Chopin Étude

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As I sat down to write about Frederic Chopin’s Étude Opus 25, No. 11, called “Winter Wind,” suddenly, out of nowhere, I was overwhelmed with childhood memories. See, the word étude in French means study. When it comes to art – be it music or painting – it really means a short study piece. When I was little my father would take my brother Alex “to etudes.” Sadly, neither my oldest brother, Leo, nor I inherited my father’s gift for painting. Alex did, however, in spades. Painting came easy to him, it fact too easy; he was not challenged by it and gave up painting in his mid-teens. He didn’t start painting again until his late 40s.

I remember my father and Alex leaving for their “études,” carrying small easels with them (in Russian called etudenik) and coming back with a lot of little partially finished paintings. They’d go outside find a subject – a tree, a building, or a street – and start painting. Études were not as much about quality as about quantity. They painted in watercolor, which is an unforgiving medium for mistakes. You only have one chance to get the painting right, otherwise it becomes dirty. Oil in contrast allows you to layer brush stroke on top of brush stroke. So they’d come back with a half a dozen pieces of half-finished work.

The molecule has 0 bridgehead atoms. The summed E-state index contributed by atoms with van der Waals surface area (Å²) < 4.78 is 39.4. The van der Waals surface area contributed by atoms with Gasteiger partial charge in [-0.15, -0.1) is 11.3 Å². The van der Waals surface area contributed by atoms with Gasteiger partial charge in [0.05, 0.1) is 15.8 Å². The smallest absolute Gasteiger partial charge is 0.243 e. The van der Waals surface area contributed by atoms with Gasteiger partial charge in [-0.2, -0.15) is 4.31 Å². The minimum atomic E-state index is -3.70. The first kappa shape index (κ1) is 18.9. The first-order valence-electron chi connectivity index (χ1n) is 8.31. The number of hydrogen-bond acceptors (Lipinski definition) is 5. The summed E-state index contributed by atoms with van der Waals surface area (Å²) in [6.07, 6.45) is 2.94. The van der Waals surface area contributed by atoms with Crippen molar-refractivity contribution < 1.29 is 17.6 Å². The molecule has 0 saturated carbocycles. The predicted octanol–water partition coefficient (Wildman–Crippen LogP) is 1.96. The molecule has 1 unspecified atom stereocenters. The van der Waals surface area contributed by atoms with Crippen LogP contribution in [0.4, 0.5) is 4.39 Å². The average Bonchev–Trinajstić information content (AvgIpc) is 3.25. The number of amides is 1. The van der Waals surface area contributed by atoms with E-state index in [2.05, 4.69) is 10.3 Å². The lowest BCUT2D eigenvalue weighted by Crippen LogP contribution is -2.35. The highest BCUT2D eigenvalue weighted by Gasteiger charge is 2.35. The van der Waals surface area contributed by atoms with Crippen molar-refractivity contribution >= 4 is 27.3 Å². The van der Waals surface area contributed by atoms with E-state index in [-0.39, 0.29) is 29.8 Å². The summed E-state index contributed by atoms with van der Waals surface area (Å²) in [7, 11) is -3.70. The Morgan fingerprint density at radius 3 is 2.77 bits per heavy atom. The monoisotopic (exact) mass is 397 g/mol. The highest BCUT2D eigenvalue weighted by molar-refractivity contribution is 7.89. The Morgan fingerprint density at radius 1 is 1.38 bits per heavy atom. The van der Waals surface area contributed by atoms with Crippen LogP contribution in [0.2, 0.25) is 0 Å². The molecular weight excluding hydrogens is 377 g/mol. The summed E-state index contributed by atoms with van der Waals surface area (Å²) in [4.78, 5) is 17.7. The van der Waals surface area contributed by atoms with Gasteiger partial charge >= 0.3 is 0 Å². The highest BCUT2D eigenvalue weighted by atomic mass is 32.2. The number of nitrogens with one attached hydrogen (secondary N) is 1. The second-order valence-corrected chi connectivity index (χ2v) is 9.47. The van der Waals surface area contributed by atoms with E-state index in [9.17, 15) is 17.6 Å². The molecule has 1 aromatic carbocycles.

For Alex this is where his painting stopped, but for my father this is where it began. He’d lay these paintings out on the floor, take out his big easel, and start work on a large painting based on his études.

Back to Chopin.

Chopin wrote études as practice pieces that each emphasized a certain technique. No. 11 was composed to develop the pianist’s stamina and dexterity of the right hand and flexibility of the left. It is a very technically difficult piece to play. I love the unpredictability and contrast of this étude – its first few bars are very mellow, and then it takes an incredibly violent plunge. The first four bars set up the contrast, deceiving the listener into expecting an easy-listening experience – and this piece is anything but. Interestingly, these four introductory bars were added right before publication. 

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Frederic Chopin


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